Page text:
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Why a Clemson-Alabama Title Game Is Probably Inevitable

When the ball was snapped late Saturday night in Honolulu to Arizona quarterback Khalil Tate from the Hawaii 31-yard line, there were 10 seconds left and the visitors trailed by a touchdown. Hawaii’s Manly Williams focused on his assignment. He lined up over the center, looped around to his left and did his best to keep the dynamic Tate in the pocket.

But Tate escaped up the middle and took off, breaking outside before cutting back to the middle to avoid a tackle. At the 10, he eyed a path to the goal line.

As Tate charged ahead, preparing to take on one last defender, Williams — a 6-foot-2, 245-pound senior who answers to Pumbaa (his older sister nicknamed him after “The Lion King” warthog when he was born) — plowed into Tate at the same time as safety Kalen Hicks, bringing Tate down at the 1 to end the game.

It was an unlikely reward for Williams, who reached Tate at the end of a 40-yard, straight-line sprint.

“I just thought to myself it’s the last play of the game — I’ve got to sell out,” Williams said in a phone interview. “I was lucky and blessed. It was a good thing I ran.”

The play sealed Hawaii’s 45-38 upset, one of two nationally televised games that kicked off the college football season, which will begin in full force over a long Labor Day weekend. Williams’s effort play created a ripple on social media, though he learned this secondhand — he does not have a Twitter account. It also resonated with coaches around the country — including Louisville’s Scott Satterfield and Clemson’s Dabo Sweeney — who showed the play to their teams to reinforce a football coach’s most trusted bromide: play ’til the whistle blows.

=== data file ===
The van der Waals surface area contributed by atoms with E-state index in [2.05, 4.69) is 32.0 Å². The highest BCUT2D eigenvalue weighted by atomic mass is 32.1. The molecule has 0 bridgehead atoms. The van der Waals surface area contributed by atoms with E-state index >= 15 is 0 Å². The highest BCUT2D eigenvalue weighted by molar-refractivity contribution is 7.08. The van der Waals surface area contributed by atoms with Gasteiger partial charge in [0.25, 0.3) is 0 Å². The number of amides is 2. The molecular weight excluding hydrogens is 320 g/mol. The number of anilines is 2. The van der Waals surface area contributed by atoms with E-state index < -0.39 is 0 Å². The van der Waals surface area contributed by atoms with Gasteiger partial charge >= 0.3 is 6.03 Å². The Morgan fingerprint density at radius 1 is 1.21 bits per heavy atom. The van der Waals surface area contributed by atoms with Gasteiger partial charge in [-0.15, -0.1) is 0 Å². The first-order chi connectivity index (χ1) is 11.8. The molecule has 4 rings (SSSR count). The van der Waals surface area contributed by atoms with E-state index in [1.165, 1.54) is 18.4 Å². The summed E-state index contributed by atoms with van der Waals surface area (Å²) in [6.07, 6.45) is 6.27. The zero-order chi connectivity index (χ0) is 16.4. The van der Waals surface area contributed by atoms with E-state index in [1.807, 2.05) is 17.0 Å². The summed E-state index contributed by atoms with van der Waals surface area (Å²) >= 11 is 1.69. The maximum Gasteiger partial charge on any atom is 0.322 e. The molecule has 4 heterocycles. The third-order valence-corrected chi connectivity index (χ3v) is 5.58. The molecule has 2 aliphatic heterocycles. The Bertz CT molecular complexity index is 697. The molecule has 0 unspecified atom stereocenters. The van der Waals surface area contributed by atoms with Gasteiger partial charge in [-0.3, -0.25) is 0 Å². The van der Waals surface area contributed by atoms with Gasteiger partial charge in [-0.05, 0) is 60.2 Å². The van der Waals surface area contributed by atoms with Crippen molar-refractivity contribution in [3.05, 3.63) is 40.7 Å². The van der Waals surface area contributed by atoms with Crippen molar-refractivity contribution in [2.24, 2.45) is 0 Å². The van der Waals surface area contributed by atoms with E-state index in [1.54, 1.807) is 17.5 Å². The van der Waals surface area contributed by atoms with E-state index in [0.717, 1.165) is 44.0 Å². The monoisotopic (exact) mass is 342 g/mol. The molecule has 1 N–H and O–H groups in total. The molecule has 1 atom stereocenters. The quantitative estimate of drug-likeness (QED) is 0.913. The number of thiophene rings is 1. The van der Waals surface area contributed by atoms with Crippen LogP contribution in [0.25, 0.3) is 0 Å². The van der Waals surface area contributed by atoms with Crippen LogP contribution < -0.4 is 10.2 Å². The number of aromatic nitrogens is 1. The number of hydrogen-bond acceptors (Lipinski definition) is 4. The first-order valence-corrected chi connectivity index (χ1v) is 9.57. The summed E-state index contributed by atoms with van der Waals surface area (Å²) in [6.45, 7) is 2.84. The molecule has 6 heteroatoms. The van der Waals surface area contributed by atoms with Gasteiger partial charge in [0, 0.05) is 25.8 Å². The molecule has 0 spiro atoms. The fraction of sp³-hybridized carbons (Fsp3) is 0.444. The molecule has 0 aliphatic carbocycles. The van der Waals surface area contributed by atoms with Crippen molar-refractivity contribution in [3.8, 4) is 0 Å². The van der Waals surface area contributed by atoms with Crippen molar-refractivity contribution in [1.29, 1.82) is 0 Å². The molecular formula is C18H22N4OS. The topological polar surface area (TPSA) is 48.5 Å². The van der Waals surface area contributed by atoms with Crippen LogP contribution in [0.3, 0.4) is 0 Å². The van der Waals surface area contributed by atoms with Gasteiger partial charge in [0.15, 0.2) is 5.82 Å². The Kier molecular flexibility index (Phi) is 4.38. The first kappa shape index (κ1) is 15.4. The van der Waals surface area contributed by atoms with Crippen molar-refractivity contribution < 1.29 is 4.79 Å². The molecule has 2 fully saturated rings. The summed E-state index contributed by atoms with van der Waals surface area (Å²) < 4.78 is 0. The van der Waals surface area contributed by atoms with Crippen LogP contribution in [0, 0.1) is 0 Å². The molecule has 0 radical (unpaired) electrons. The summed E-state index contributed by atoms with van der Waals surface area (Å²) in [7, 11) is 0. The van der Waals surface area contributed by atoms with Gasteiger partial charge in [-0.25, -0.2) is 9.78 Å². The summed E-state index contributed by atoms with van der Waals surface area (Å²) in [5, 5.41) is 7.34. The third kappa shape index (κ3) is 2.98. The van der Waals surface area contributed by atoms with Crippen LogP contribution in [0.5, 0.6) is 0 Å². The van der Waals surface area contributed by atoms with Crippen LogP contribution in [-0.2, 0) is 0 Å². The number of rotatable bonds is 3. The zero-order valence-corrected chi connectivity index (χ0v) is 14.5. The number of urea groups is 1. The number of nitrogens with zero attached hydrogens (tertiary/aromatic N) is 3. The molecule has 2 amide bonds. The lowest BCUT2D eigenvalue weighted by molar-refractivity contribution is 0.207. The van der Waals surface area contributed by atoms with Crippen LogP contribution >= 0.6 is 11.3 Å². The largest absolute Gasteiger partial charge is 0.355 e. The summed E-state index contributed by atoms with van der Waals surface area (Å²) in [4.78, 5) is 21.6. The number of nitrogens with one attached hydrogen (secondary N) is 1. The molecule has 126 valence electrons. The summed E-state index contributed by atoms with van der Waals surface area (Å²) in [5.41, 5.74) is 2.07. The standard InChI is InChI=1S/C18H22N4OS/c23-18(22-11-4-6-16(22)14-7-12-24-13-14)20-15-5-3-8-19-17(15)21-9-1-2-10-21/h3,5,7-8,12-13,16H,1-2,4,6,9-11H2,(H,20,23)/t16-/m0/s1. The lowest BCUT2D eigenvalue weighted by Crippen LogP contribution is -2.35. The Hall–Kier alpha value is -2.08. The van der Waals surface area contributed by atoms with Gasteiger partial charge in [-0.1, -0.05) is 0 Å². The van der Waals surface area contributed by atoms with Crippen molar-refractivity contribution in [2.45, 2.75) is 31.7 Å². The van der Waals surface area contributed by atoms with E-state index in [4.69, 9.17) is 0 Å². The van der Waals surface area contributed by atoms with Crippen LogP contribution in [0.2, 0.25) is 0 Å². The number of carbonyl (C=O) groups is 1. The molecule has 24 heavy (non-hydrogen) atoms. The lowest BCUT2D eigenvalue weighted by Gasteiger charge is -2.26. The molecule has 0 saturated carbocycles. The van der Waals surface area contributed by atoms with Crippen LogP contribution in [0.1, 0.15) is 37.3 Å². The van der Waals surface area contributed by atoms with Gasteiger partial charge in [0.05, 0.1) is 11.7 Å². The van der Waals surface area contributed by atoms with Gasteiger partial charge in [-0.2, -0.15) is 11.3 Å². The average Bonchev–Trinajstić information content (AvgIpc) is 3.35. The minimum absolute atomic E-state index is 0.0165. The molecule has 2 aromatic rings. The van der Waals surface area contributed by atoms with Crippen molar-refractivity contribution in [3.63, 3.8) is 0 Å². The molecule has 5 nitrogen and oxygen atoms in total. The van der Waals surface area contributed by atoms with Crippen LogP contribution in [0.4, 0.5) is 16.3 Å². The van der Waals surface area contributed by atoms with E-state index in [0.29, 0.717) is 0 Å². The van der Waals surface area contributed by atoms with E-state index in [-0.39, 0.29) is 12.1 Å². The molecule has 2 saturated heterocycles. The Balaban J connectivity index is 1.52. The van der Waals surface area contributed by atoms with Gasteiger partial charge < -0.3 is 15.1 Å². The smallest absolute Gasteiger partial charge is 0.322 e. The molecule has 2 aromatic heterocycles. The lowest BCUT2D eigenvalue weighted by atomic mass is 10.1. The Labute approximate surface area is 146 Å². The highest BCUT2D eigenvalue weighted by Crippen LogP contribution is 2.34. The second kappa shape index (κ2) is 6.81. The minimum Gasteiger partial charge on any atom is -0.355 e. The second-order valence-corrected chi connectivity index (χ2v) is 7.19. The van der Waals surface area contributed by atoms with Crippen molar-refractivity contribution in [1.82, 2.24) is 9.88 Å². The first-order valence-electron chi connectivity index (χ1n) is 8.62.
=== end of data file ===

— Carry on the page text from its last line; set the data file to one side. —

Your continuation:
Such hope-against-hope persistence might also be required for anyone venturing to follow college football this season, which seems destined to end in five months in a predictable place — with Alabama playing Clemson for the national championship.

If the N.C.A.A. men’s basketball tournament culminates often enough with Kentucky, Duke or North Carolina winning, there is also an air of expected volatility to it. Last season, Texas Tech and Auburn reached the Final Four for the first time, and it is not unheard of for schools like Butler or Loyola-Chicago to appear there.

Good luck waiting for disruption to happen in football.

ImageCreditDavid J. Phillip/Associated Press

In the last four years, the only time Clemson and Alabama have not met for the title was after the 2017 season — when they played in the semifinals. They are ranked No. 1 and 2 to begin this season, and Clemson opened its season Thursday night with a 52-14 rout of Georgia Tech, as Travis Etienne rushed for a career high 205 yards and three touchdowns.

The list of possible foils for the remainder of the four-team College Football Playoff is as familiar as it is brief:

Oklahoma, which has been there three of the last four seasons.

Georgia, or whoever is the second-best team in the SEC.

A Big Ten champion, perhaps (the conference hasn’t been in the playoff in two years and hasn’t scored there in four years).

In the meantime, remaining engaged might require looking elsewhere.

Two coaches who have won national championships are returning to jobs with more modest ambitions: Mack Brown at North Carolina and Les Miles at Kansas. Miles, the serial turf nibbler, will see if the grass tastes greener on the other side, but so too will a long list of quarterback transfers, including two who lost out to Jake Fromm at Georgia: Jacob Eason at Washington and Justin Fields at Ohio State.